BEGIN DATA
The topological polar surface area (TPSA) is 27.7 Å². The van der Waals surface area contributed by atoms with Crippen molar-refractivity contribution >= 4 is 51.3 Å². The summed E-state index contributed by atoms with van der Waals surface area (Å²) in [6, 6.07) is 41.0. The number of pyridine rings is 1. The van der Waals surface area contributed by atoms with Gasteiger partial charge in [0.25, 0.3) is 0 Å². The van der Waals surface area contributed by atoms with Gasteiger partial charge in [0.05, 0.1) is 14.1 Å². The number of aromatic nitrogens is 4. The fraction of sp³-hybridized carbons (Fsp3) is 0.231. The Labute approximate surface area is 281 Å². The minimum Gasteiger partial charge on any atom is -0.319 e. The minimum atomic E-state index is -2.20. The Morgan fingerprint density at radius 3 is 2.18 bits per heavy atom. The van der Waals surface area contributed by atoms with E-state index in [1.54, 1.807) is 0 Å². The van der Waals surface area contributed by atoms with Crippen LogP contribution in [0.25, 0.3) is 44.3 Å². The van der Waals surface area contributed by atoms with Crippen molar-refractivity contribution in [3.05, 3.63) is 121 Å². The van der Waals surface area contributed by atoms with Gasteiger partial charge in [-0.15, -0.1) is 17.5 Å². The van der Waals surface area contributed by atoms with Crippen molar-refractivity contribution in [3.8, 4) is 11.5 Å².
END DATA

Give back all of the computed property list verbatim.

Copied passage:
The topological polar surface area (TPSA) is 27.7 Å². The van der Waals surface area contributed by atoms with Crippen molar-refractivity contribution >= 4 is 51.3 Å². The summed E-state index contributed by atoms with van der Waals surface area (Å²) in [6, 6.07) is 41.0. The number of pyridine rings is 1. The van der Waals surface area contributed by atoms with Gasteiger partial charge in [0.25, 0.3) is 0 Å². The van der Waals surface area contributed by atoms with Gasteiger partial charge in [0.05, 0.1) is 14.1 Å². The number of aromatic nitrogens is 4. The fraction of sp³-hybridized carbons (Fsp3) is 0.231. The Labute approximate surface area is 281 Å². The minimum Gasteiger partial charge on any atom is -0.319 e. The minimum atomic E-state index is -2.20. The Morgan fingerprint density at radius 3 is 2.18 bits per heavy atom. The van der Waals surface area contributed by atoms with E-state index in [1.54, 1.807) is 0 Å². The van der Waals surface area contributed by atoms with Crippen LogP contribution in [0.25, 0.3) is 44.3 Å². The van der Waals surface area contributed by atoms with Crippen molar-refractivity contribution in [3.05, 3.63) is 121 Å². The van der Waals surface area contributed by atoms with Gasteiger partial charge in [-0.15, -0.1) is 17.5 Å². The van der Waals surface area contributed by atoms with Crippen molar-refractivity contribution in [3.8, 4) is 11.5 Å².